|Publication number||US2347101 A|
|Publication date||Apr 18, 1944|
|Filing date||May 20, 1941|
|Priority date||May 20, 1941|
|Publication number||US 2347101 A, US 2347101A, US-A-2347101, US2347101 A, US2347101A|
|Inventors||Watson G Harding|
|Original Assignee||Us Rubber Co|
|Export Citation||BiBTeX, EndNote, RefMan|
|Referenced by (32), Classifications (12)|
|External Links: USPTO, USPTO Assignment, Espacenet|
April 18, 1944- w. G. HARDING 2,347,101
METHOD OF MAKING CORRUGATED TUBES med May 20, 1941 5 sheewsheet 1 .m if Uw-2f /f 1 25 zz if if 5 1w m W ATTORNEY April 1s, 1944. w G, HARM@ 2,347,101
METHOD OF MAKING CORRUGATED TUBES Filed May 20. 1941 3 Sheets-Sheet 2 ijf 4 llllllll/l lill/[Ill]I//l/I//l/I/Ill/IIAV/IL BY E A TTORNEY Apnl 18, 1944. w. G. HARDING METHOD OF MAKING CORRUGATED TUBES Filed May 20, 1941 3 Sheets-Sheet 5 Patented Apr. 18, 1944 LIETHOD F MAKING COBRUGATED TUBES Watson G. Harding, Radburn, N. J., assigner to United States Rubber Company, New York,
UNITED sTATEs PATENT OFFICE N. Y., a corporation of New Jersey Application May 20, 1941, Serial No. 394.278
Claims. (Cl. 18-56) This invention relates to a method of making corrugated tubes, particularly to the method of corrugating tubes made of materials which may be expanded radially andv ilexed longitudinally by crowding together spaced circumferential portions which are restrained against radial expansion, and thereby causing the intermediate circumferential portions to expand radially. This process is particularly applicable to making corrugated tubes from vulcanizable rubber or rubber compositions used alone or in combination with reinforcing fabrics, such as stockinette or bias cut fabric so applied as to allow circumferential expansion at the desired places.
Heretofore rubber tubes have been corrugated by forming them in molds, and by forming the tubes on a longitudinally collapsible mandrel as described in applicants application Serial No. 337,807 filed May 29,v 1940, now Patent No. 2,272,704. In the molding process a considerable number of relatively expensive molds are required to produce the tubes in quantities and such process is relatively slow and expensive. In applicants former process, it was necessary to replace the collapsible mandrels from 'time to time due to deterioration and wear during their use.
The present process overcomes the foregoing disadvantages by shaping the tubes to be corrugated on smooth mandrels which are relatively inexpensive as compared to molds and are more durable than the collapsible mandrels previously used. Furthermore, the present process is better adapted for making larger and longer corrugated tubes having the corrugations placed closer together.
In accordance with the present process the tube to be corrugated is slipped over a smooth mandrel. A portion of the tube is confined to prevent longitudinal movement on the mandrel and `radial expansion and another portion of the tube is radially conned at a. distance from the previously confined portion and the two confined portions are moved relatively towards each other so as to produce a corrugation therebetween. Successive corrugations are formed by radially connning the uncorrugated portions of the tube at a uniform distance from the previously formed corrugation and moving the confined portion toward the corrugation as previously mentioned. The corrugated tube is also formed by radially conflning separated circumferential portions of the tube so that a desired number of confined portions will exist at one time. Corrugations are formed between the confined portions by crowding such portions closer together in an axial dlrection by applying forces directly to the outer confined portions.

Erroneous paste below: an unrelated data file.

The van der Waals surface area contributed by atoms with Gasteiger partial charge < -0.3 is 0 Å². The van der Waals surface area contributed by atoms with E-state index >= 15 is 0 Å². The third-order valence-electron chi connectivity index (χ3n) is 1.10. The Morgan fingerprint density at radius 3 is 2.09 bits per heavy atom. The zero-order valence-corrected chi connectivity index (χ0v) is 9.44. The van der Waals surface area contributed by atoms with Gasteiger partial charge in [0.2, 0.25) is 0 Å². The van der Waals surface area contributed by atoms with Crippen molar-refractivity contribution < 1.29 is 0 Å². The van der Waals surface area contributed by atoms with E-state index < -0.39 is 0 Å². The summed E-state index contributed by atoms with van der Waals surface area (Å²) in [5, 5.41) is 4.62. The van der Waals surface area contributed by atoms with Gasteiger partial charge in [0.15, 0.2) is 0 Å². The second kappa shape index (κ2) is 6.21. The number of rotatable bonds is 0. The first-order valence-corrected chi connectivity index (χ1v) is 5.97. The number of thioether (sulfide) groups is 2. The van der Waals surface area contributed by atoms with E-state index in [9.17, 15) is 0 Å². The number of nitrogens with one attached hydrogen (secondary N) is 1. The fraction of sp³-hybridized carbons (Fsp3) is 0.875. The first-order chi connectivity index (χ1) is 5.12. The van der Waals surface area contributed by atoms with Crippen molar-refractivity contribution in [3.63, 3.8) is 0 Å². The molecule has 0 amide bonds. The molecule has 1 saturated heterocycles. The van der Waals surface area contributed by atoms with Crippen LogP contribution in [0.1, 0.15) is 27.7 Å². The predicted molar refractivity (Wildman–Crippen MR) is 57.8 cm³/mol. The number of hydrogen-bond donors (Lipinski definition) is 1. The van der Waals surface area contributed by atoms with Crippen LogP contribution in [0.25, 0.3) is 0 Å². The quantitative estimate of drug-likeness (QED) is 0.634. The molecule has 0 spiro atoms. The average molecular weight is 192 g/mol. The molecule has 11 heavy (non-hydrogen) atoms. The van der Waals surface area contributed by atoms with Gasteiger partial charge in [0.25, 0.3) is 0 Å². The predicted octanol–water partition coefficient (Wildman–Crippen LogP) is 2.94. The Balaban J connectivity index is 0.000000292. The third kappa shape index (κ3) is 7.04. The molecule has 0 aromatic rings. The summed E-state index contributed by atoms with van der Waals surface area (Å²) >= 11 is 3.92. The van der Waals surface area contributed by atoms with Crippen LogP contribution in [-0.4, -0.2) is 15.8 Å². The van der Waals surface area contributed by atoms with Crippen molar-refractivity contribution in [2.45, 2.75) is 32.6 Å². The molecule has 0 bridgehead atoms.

After the required number of corrugations have been formed, the corrugations are held against axial expansion and the tube is treated to cause it to retain its corrugated shape. In the case of tubes made from vulcanizable rubber, or rubber compositions. the tube is vulcanized at this stage. After the tube has been treated to cause it to retain its shape, it is removed from the mandrel and it is ready for use. Such tubes have been found to be particularly useful for gas mask tubes, and before incorporating them in the gas mask, it may be necessary to trim the ends of the tubes in order to provide the ends with straight edges and to make the tube of the desired length.
The foregoing objects and advantages of the present inventiony will be more clearly understood by referring to the following description and the accompanying drawings, in which:
Fig. 1 is a longitudinal cross-sectional view of an apparatus which is adapted to perform the method embodying the present invention, and in which the tube to be corrugated is assembled on a smooth mandrel secured in a stationary fixture;
Figs. 2-6, inclusive, illustrate the successive steps utilized in forming the corrugations, the main portion of the fixture for the mandrel being broken away;